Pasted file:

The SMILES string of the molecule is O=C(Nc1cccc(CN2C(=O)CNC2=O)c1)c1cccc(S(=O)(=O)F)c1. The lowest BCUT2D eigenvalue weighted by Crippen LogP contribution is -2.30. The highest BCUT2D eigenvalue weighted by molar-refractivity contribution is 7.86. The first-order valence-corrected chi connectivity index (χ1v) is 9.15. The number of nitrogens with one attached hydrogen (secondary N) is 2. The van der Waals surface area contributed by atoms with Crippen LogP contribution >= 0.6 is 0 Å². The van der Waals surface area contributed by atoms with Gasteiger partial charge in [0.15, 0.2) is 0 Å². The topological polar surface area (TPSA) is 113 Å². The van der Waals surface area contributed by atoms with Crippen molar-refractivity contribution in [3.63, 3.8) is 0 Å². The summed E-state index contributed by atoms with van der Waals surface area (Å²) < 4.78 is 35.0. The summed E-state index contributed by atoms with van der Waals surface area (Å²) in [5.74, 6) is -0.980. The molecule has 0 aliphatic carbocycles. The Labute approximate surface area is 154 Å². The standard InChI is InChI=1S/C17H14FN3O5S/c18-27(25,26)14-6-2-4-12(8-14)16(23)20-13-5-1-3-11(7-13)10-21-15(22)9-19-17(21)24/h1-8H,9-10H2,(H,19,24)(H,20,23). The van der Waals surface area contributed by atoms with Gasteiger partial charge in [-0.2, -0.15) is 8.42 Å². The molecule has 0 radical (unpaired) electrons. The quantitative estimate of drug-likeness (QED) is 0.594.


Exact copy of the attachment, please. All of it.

The SMILES string of the molecule is O=C(Nc1cccc(CN2C(=O)CNC2=O)c1)c1cccc(S(=O)(=O)F)c1. The lowest BCUT2D eigenvalue weighted by Crippen LogP contribution is -2.30. The highest BCUT2D eigenvalue weighted by molar-refractivity contribution is 7.86. The first-order valence-corrected chi connectivity index (χ1v) is 9.15. The number of nitrogens with one attached hydrogen (secondary N) is 2. The van der Waals surface area contributed by atoms with Crippen LogP contribution >= 0.6 is 0 Å². The van der Waals surface area contributed by atoms with Gasteiger partial charge in [0.15, 0.2) is 0 Å². The topological polar surface area (TPSA) is 113 Å². The van der Waals surface area contributed by atoms with Crippen molar-refractivity contribution in [3.63, 3.8) is 0 Å². The summed E-state index contributed by atoms with van der Waals surface area (Å²) < 4.78 is 35.0. The summed E-state index contributed by atoms with van der Waals surface area (Å²) in [5.74, 6) is -0.980. The molecule has 0 aliphatic carbocycles. The Labute approximate surface area is 154 Å². The standard InChI is InChI=1S/C17H14FN3O5S/c18-27(25,26)14-6-2-4-12(8-14)16(23)20-13-5-1-3-11(7-13)10-21-15(22)9-19-17(21)24/h1-8H,9-10H2,(H,19,24)(H,20,23). The van der Waals surface area contributed by atoms with Gasteiger partial charge in [-0.2, -0.15) is 8.42 Å². The molecule has 0 radical (unpaired) electrons. The quantitative estimate of drug-likeness (QED) is 0.594.